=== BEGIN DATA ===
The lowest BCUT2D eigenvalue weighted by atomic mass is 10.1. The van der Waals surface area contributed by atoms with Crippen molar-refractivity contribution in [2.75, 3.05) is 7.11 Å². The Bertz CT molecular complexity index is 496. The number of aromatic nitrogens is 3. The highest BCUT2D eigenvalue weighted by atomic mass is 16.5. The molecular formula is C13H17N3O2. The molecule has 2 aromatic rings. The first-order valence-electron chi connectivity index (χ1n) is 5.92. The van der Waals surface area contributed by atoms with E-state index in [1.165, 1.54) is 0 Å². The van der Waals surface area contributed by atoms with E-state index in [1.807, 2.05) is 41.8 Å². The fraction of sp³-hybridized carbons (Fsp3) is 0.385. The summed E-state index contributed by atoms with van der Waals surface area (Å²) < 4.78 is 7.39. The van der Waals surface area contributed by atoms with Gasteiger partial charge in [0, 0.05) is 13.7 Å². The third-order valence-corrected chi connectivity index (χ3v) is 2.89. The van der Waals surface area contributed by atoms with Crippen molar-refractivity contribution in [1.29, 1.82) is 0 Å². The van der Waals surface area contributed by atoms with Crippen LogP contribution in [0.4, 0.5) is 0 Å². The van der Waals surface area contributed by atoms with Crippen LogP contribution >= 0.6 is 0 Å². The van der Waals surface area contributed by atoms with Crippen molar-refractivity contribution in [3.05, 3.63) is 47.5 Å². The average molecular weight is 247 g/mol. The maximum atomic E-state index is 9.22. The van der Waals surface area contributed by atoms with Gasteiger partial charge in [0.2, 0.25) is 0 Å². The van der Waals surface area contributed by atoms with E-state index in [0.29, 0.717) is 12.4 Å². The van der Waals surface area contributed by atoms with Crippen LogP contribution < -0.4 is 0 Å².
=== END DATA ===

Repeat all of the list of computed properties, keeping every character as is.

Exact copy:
The lowest BCUT2D eigenvalue weighted by atomic mass is 10.1. The van der Waals surface area contributed by atoms with Crippen molar-refractivity contribution in [2.75, 3.05) is 7.11 Å². The Bertz CT molecular complexity index is 496. The number of aromatic nitrogens is 3. The highest BCUT2D eigenvalue weighted by atomic mass is 16.5. The molecular formula is C13H17N3O2. The molecule has 2 aromatic rings. The first-order valence-electron chi connectivity index (χ1n) is 5.92. The van der Waals surface area contributed by atoms with E-state index in [1.165, 1.54) is 0 Å². The van der Waals surface area contributed by atoms with E-state index in [1.807, 2.05) is 41.8 Å². The fraction of sp³-hybridized carbons (Fsp3) is 0.385. The summed E-state index contributed by atoms with van der Waals surface area (Å²) < 4.78 is 7.39. The van der Waals surface area contributed by atoms with Gasteiger partial charge in [0, 0.05) is 13.7 Å². The third-order valence-corrected chi connectivity index (χ3v) is 2.89. The van der Waals surface area contributed by atoms with Crippen molar-refractivity contribution in [1.29, 1.82) is 0 Å². The van der Waals surface area contributed by atoms with Crippen LogP contribution in [0.4, 0.5) is 0 Å². The van der Waals surface area contributed by atoms with Crippen LogP contribution >= 0.6 is 0 Å². The van der Waals surface area contributed by atoms with Crippen molar-refractivity contribution in [3.05, 3.63) is 47.5 Å². The average molecular weight is 247 g/mol. The maximum atomic E-state index is 9.22. The van der Waals surface area contributed by atoms with Gasteiger partial charge in [0.2, 0.25) is 0 Å². The van der Waals surface area contributed by atoms with E-state index in [0.29, 0.717) is 12.4 Å². The van der Waals surface area contributed by atoms with Crippen LogP contribution < -0.4 is 0 Å².